Q:

Dear Sir,
My question is as follows:
# A projectile is fired at an angle of 60 degrees to the horizontal from a point A with a velocity of v and reaches a point B. What is the change in momentum between A and B?
In the above question, the horizontal component of velocity remains the same throughout the flight. Only the vertical component changes. Is it enough to take the vertical component into consideration? In that case the change in momentum is (mv)sin60-(-mvsin60)=2mvsin60. But the answer in my book says it is 2mv. I require your kind assistance to solve this problem because I want make myself so perfect that no question remains unanswered.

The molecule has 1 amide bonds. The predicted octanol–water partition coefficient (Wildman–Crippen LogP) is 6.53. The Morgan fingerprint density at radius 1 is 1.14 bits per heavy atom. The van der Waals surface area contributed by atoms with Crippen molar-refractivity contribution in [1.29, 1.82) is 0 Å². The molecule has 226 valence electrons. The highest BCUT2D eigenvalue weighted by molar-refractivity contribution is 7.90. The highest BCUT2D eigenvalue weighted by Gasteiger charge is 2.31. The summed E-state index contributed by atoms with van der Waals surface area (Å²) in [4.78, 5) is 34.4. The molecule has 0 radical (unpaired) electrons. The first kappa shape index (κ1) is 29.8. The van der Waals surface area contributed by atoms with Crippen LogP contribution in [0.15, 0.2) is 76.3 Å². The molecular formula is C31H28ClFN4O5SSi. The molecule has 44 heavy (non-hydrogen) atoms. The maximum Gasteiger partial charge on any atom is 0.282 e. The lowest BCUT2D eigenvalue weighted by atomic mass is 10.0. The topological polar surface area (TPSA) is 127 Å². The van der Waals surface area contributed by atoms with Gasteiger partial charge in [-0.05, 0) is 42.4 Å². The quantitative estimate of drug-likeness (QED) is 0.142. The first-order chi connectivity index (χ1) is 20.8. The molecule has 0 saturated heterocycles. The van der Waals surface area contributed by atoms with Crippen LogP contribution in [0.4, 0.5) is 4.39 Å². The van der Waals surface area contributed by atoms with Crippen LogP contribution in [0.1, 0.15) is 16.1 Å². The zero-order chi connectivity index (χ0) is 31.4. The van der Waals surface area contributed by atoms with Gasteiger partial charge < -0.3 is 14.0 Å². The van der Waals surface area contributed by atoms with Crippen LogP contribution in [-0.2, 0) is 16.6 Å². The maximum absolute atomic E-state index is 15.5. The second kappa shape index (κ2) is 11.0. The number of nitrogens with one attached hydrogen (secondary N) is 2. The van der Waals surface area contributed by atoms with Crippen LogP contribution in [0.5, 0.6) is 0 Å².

Thanking you,

- Amitabh (age 21)

India

- Amitabh (age 21)

India

A:

Amitabh-

I guess here we have to assume that points A and B are both at the same height. Then the short answer is that you're right and the book is wrong. Your reasoning is completely correct.

It would probably be best, since momentum is a vector, to write its change as a vector, e.g. 2mv*sin(60deg) down, or (in standard axes) (0, -2mv*sin(60deg)).

(Even without our assumption, the book is wrong, unless point B is lower than point A by a special amount.)

Mike W.

I guess here we have to assume that points A and B are both at the same height. Then the short answer is that you're right and the book is wrong. Your reasoning is completely correct.

It would probably be best, since momentum is a vector, to write its change as a vector, e.g. 2mv*sin(60deg) down, or (in standard axes) (0, -2mv*sin(60deg)).

(Even without our assumption, the book is wrong, unless point B is lower than point A by a special amount.)

Mike W.

*(published on 10/22/2007)*